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When you in front of your make-up mirror each morning, you’re probably thinking about a hundred things at once: what you’ll wear that day, what your schedule is like and if traffic will make you late for your appointments. One thing you’re probably not pondering while applying your make-up, however, is that you are taking part in a ritual that has existed for many millennia.

Ever since 10,000 BC, people have been using cosmetics—albeit for different reasons and in different forms—making it one of the more defining characteristics of our species. Keep reading and take a journey through history to learn about how make-up and society’s attitudes towards it have evolved over centuries.

Egyptian make-up for the masses

The story begins in ancient Egypt, when cosmetics were used not necessarily to improve appearance, but for medicinal and religious purposes. The kohl Egyptians used to line their eyes, made from a combination of burnt almonds, lead and oxidized copper, was a tribute to the god Horus and the goddess Hathor. The lead was ingeniously filtered so that it was no longer poisonous and had the benefit of protecting the wearer from eye infections; this was a significant danger due to living in dust-ridden deserts or the swampy marshes surrounding the Nile. From around 4,000 BC, Egyptian women began to use make-up for beautification purposes, grinding malachite to apply on their eyelids for a green pigment and extracting a red colour from crushed carmine beetles to paint their lips. One important distinction of ancient Egypt’s cosmetics habits were that unlike in other places and time periods, make-up did not determine the wearer’s social status or gender. Egyptians from all walks of life—men and women alike—wore make-up on a daily basis. This was in stark contrast to what was happening in ancient China, where each dynasty had its own colour palette, signifying to which family they belonged. Unlike their Egyptian contemporaries, the lower classes were absolutely forbidden to wear coloured cosmetics. Both Chinese and Japanese citizens did, however, use rice powder to lighten their complexions.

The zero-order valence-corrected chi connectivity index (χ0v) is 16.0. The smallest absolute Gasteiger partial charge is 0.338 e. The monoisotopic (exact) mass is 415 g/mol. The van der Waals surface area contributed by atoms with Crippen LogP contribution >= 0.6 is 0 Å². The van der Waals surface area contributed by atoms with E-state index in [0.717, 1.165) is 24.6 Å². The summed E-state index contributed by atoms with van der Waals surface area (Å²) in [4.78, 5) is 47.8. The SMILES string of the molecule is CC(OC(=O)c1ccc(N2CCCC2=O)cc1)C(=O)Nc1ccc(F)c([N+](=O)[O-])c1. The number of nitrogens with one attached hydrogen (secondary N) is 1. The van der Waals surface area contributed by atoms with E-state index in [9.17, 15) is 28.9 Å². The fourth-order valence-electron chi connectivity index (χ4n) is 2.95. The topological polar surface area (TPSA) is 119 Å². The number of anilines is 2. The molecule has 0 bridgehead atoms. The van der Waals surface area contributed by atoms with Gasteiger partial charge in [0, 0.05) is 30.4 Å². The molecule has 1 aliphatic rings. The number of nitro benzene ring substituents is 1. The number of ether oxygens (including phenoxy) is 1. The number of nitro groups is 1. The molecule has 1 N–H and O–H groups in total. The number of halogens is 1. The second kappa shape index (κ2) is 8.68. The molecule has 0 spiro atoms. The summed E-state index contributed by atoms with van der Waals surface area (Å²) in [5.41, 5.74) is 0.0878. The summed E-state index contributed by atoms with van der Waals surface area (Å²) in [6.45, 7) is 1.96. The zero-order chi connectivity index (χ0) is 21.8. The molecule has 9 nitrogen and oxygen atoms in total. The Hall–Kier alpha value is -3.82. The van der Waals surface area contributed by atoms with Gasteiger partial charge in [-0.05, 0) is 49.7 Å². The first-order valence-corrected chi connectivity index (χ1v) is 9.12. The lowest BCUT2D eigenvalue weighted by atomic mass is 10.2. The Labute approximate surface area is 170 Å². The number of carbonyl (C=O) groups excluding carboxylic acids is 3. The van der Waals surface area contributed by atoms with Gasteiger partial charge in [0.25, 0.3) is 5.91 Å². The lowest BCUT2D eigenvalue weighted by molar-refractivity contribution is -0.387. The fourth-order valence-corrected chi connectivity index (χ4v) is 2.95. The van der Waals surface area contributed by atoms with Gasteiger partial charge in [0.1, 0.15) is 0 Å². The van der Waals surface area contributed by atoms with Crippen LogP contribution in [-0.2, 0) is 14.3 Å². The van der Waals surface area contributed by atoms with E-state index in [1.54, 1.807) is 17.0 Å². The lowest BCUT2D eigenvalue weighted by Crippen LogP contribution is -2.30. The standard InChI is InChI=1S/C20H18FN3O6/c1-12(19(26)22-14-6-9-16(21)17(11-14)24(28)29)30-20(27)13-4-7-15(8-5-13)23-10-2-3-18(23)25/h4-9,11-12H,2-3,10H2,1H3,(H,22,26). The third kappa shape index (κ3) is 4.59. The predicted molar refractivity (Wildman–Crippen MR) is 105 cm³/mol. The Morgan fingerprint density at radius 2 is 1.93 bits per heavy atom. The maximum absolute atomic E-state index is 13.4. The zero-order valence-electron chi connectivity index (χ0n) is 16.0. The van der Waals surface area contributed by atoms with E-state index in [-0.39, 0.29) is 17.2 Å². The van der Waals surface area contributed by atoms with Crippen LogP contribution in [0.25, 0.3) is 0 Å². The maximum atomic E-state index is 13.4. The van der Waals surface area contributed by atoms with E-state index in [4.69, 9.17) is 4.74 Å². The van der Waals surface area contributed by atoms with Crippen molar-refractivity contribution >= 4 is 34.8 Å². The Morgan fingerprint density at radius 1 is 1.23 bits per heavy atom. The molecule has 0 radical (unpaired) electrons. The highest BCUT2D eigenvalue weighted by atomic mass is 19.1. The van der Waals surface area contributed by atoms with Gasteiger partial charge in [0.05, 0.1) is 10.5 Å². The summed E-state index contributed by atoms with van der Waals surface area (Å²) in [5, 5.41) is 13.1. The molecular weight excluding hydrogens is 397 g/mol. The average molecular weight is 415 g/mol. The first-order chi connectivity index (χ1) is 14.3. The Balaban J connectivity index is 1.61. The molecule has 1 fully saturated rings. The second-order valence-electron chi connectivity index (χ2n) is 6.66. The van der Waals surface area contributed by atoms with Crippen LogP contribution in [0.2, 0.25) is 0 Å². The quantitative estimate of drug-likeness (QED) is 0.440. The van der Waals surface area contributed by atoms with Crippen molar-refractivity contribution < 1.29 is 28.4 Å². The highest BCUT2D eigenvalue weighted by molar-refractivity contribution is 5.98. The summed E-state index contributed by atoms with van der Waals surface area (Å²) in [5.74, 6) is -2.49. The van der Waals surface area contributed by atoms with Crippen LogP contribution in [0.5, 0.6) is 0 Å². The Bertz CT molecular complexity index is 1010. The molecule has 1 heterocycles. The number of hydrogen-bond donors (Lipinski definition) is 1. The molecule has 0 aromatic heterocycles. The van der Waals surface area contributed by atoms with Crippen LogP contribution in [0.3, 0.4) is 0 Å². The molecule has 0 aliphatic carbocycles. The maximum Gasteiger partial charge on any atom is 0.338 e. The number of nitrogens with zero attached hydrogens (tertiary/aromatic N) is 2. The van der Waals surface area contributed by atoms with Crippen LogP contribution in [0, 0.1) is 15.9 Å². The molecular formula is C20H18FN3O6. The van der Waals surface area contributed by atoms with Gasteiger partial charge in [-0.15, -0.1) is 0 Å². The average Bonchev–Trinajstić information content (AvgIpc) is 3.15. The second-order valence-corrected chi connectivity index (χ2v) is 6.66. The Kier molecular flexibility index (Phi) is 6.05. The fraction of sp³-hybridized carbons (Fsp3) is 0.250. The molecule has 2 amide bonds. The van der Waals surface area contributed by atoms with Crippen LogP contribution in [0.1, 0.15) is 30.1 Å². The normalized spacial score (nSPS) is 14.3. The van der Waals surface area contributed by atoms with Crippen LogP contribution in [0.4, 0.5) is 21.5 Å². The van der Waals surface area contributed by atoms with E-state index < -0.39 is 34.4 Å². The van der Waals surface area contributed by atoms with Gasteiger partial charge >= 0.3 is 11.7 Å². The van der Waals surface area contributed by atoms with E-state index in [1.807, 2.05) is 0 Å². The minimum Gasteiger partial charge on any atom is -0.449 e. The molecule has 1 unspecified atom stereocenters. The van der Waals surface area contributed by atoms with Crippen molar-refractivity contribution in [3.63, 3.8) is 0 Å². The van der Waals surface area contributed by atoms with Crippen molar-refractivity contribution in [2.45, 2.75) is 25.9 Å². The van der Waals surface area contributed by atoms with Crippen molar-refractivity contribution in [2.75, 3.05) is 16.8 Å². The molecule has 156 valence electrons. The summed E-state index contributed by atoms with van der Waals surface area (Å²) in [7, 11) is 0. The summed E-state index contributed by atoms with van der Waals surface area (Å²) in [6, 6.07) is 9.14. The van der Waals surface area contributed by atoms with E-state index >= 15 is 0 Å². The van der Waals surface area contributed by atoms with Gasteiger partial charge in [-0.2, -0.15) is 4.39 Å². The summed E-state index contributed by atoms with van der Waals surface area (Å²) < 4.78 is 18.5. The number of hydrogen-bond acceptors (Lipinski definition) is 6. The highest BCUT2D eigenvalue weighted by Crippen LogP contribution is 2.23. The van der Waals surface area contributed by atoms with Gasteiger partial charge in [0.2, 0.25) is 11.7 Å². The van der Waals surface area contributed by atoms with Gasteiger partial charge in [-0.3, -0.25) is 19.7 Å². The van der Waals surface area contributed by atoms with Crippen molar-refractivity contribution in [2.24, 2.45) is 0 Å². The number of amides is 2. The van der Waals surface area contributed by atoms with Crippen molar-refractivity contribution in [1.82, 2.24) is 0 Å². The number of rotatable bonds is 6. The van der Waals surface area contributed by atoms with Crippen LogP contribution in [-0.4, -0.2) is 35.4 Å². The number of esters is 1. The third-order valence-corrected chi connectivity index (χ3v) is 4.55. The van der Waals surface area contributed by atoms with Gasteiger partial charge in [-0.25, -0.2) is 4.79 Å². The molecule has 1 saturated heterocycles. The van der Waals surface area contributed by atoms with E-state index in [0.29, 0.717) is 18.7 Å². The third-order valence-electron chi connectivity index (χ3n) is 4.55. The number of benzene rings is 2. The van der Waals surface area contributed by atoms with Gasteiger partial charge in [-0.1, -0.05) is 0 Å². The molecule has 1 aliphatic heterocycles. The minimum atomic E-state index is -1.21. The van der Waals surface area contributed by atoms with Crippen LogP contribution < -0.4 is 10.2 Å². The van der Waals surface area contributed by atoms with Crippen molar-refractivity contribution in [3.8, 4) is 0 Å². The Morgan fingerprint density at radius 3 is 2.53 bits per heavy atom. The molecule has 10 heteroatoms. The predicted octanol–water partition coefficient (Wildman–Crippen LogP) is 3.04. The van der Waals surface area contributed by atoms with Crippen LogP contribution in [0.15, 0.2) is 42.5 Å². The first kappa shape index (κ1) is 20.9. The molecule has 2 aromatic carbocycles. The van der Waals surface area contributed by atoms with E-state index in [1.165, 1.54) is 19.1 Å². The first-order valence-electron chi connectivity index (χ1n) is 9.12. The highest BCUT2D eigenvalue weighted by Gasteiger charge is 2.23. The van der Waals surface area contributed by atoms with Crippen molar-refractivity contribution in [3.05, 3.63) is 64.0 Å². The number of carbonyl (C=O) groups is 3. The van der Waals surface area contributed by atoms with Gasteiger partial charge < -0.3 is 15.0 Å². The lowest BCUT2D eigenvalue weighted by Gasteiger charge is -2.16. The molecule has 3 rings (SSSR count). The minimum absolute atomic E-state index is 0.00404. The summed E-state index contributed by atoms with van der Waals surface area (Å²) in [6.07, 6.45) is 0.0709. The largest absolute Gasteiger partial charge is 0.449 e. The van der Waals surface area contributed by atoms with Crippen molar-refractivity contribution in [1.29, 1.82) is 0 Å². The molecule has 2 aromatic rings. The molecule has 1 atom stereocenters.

Beauty kills
The lightening of one’s complexion was a staple of many civilizations throughout history, as it was believed that pale skin was a sign of wealth (lack of sun exposure meant you weren’t toiling in the fields) and vitality. Ironically, many cultures used toxic methods to achieve this “healthy” look, making people sick and sometimes killing them. The ancient Greeks used lead-based psimuthion to lighten their skin; aristocrats in Italy were fond of using ceruse (white lead) and some people even went so far as to apply leeches behind their ears to drain their faces of colour. The continuous use of lead-based products often turned skin grey and in some instances caused baldness—not exactly traits associated with beauty! Historians have even speculated that the English Queen Elizabeth I’s death by blood poisoning was a result of her insistence on wearing toxic pigment to lighten her face whenever she was in public. While skin-lightening was generally accepted in the upper classes of most societies, adding other elements like crude versions of blush or lipstick invited ever-shifting attitudes about the people who wore them.